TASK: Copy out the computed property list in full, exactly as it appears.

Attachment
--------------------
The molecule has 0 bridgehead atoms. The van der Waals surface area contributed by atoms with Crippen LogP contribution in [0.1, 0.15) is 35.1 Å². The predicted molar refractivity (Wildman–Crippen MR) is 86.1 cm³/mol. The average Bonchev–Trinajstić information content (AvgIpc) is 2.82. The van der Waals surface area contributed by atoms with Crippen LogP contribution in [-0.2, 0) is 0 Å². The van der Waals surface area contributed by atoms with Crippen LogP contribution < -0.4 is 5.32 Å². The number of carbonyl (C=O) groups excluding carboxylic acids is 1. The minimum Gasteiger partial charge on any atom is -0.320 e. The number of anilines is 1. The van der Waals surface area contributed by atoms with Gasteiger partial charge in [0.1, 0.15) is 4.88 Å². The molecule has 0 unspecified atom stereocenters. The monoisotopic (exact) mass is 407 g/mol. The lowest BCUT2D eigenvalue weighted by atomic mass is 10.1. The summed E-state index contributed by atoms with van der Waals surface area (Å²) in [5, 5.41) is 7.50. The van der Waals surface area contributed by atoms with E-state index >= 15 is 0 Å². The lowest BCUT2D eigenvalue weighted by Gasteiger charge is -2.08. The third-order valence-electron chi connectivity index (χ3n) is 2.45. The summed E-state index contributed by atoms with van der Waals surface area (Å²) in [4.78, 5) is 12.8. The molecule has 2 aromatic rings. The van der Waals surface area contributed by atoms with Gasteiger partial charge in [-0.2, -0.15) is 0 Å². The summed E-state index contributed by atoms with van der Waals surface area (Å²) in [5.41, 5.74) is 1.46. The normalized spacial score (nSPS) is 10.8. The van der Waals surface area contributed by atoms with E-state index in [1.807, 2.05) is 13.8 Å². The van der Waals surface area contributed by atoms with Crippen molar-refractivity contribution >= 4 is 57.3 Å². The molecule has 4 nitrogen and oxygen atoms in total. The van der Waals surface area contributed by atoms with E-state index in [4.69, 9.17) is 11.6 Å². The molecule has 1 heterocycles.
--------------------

The molecule has 0 bridgehead atoms. The van der Waals surface area contributed by atoms with Crippen LogP contribution in [0.1, 0.15) is 35.1 Å². The predicted molar refractivity (Wildman–Crippen MR) is 86.1 cm³/mol. The average Bonchev–Trinajstić information content (AvgIpc) is 2.82. The van der Waals surface area contributed by atoms with Crippen LogP contribution in [-0.2, 0) is 0 Å². The van der Waals surface area contributed by atoms with Crippen LogP contribution < -0.4 is 5.32 Å². The number of carbonyl (C=O) groups excluding carboxylic acids is 1. The minimum Gasteiger partial charge on any atom is -0.320 e. The number of anilines is 1. The van der Waals surface area contributed by atoms with Gasteiger partial charge in [0.1, 0.15) is 4.88 Å². The molecule has 0 unspecified atom stereocenters. The monoisotopic (exact) mass is 407 g/mol. The lowest BCUT2D eigenvalue weighted by atomic mass is 10.1. The summed E-state index contributed by atoms with van der Waals surface area (Å²) in [5, 5.41) is 7.50. The van der Waals surface area contributed by atoms with E-state index >= 15 is 0 Å². The lowest BCUT2D eigenvalue weighted by Gasteiger charge is -2.08. The third-order valence-electron chi connectivity index (χ3n) is 2.45. The summed E-state index contributed by atoms with van der Waals surface area (Å²) in [4.78, 5) is 12.8. The molecule has 2 aromatic rings. The van der Waals surface area contributed by atoms with Gasteiger partial charge in [-0.2, -0.15) is 0 Å². The summed E-state index contributed by atoms with van der Waals surface area (Å²) in [5.41, 5.74) is 1.46. The normalized spacial score (nSPS) is 10.8. The van der Waals surface area contributed by atoms with E-state index in [1.807, 2.05) is 13.8 Å². The van der Waals surface area contributed by atoms with Crippen molar-refractivity contribution >= 4 is 57.3 Å². The molecule has 4 nitrogen and oxygen atoms in total. The van der Waals surface area contributed by atoms with E-state index in [4.69, 9.17) is 11.6 Å². The molecule has 1 heterocycles.